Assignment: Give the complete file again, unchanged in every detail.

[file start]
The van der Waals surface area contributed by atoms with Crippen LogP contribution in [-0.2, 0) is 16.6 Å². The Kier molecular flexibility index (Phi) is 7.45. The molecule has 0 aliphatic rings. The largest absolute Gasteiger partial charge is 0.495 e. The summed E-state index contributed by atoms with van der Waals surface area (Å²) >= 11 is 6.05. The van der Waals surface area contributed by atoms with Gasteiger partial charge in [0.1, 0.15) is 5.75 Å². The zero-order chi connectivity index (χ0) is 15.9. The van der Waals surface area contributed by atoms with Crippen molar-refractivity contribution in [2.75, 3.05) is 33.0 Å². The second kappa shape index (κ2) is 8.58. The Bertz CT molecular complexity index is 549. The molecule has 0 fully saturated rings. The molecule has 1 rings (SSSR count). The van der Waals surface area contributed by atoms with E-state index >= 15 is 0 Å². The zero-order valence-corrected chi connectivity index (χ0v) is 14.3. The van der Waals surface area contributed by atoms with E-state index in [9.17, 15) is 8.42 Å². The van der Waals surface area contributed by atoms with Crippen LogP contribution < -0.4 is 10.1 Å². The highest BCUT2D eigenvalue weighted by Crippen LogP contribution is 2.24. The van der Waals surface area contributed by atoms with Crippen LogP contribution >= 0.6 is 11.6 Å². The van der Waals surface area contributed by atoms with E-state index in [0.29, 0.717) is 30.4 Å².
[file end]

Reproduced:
The van der Waals surface area contributed by atoms with Crippen LogP contribution in [-0.2, 0) is 16.6 Å². The Kier molecular flexibility index (Phi) is 7.45. The molecule has 0 aliphatic rings. The largest absolute Gasteiger partial charge is 0.495 e. The summed E-state index contributed by atoms with van der Waals surface area (Å²) >= 11 is 6.05. The van der Waals surface area contributed by atoms with Gasteiger partial charge in [0.1, 0.15) is 5.75 Å². The zero-order chi connectivity index (χ0) is 15.9. The van der Waals surface area contributed by atoms with Crippen molar-refractivity contribution in [2.75, 3.05) is 33.0 Å². The second kappa shape index (κ2) is 8.58. The Bertz CT molecular complexity index is 549. The molecule has 0 fully saturated rings. The molecule has 1 rings (SSSR count). The van der Waals surface area contributed by atoms with E-state index >= 15 is 0 Å². The zero-order valence-corrected chi connectivity index (χ0v) is 14.3. The van der Waals surface area contributed by atoms with E-state index in [9.17, 15) is 8.42 Å². The van der Waals surface area contributed by atoms with Crippen LogP contribution < -0.4 is 10.1 Å². The highest BCUT2D eigenvalue weighted by Crippen LogP contribution is 2.24. The van der Waals surface area contributed by atoms with Crippen LogP contribution >= 0.6 is 11.6 Å². The van der Waals surface area contributed by atoms with E-state index in [0.29, 0.717) is 30.4 Å².